Lawmakers want casino gaming on Kentucky ballot in November

FRANKFORT, Ky. (WLKY/WKYT) - A coalition of Republican and Democratic lawmakers say Kentucky needs to allow casino gaming, and the revenue should go toward the state's ailing pension system.

The group of lawmakers held a news conference Thursday to introduce House Bill 224, which would allow voters to decide the issue this November.

"Last July, I took a little road trip," said Rep. Jerry Miller, a Louisville Republican. "I visited three casinos - Indiana, Illinois, Ohio. I counted cars. Forty-two percent were from Kentucky."

Previous studies have estimated casino gaming could generate $250 million per year for Kentucky, Miller said.

Under his bill, all the revenue from casino gaming for 20 years would go to the state's public employee pension system, which faces $60 billion to $80 billion in unfunded liabilities in the coming decades.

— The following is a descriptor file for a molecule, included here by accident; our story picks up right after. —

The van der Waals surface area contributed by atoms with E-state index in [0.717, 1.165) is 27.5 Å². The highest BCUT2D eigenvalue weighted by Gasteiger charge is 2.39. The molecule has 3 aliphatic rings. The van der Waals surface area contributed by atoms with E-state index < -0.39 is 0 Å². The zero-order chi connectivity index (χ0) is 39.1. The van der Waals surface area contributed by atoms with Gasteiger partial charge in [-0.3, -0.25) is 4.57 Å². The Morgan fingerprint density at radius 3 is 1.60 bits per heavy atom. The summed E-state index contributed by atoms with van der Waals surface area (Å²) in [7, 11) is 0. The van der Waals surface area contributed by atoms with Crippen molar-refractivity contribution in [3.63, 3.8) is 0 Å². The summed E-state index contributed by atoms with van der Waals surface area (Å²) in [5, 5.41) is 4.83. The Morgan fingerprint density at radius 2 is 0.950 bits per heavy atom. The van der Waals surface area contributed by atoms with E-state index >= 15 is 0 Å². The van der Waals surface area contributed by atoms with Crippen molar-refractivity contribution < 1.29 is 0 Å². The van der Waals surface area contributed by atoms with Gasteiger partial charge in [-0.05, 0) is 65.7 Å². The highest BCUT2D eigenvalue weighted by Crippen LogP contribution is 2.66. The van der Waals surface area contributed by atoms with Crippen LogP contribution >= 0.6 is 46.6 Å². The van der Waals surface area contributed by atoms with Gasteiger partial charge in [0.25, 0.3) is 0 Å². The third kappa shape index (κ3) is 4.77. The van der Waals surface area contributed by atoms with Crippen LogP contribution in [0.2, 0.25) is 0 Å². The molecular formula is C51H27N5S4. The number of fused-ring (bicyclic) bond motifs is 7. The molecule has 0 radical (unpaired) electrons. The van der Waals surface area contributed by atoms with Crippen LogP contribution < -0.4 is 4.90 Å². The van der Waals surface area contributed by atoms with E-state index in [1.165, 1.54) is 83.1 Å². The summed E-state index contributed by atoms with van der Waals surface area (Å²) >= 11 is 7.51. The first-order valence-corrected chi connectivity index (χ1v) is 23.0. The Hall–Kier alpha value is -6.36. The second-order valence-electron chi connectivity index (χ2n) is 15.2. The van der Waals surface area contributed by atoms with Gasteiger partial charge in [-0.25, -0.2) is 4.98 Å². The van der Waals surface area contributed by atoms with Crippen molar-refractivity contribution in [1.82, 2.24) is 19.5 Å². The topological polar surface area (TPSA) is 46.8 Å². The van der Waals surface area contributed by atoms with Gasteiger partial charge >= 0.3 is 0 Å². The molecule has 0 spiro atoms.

Sen. Morgan McGarvey, D-Louisville, plans to introduce a companion bill in the Senate.

"This might actually be the most bipartisan thing we see in Frankfort all session," McGarvey said. "You have Republicans and Democrats from the House and the Senate, you have members of the Louisville Chamber of Commerce, the Northern Kentucky Chamber of Commerce, teachers, retired teachers, firefighters."

Gov. Bevin has said he opposes casino gaming, but under state law, he cannot veto a bill that requires a voter referendum to change Kentucky's constitution.



 
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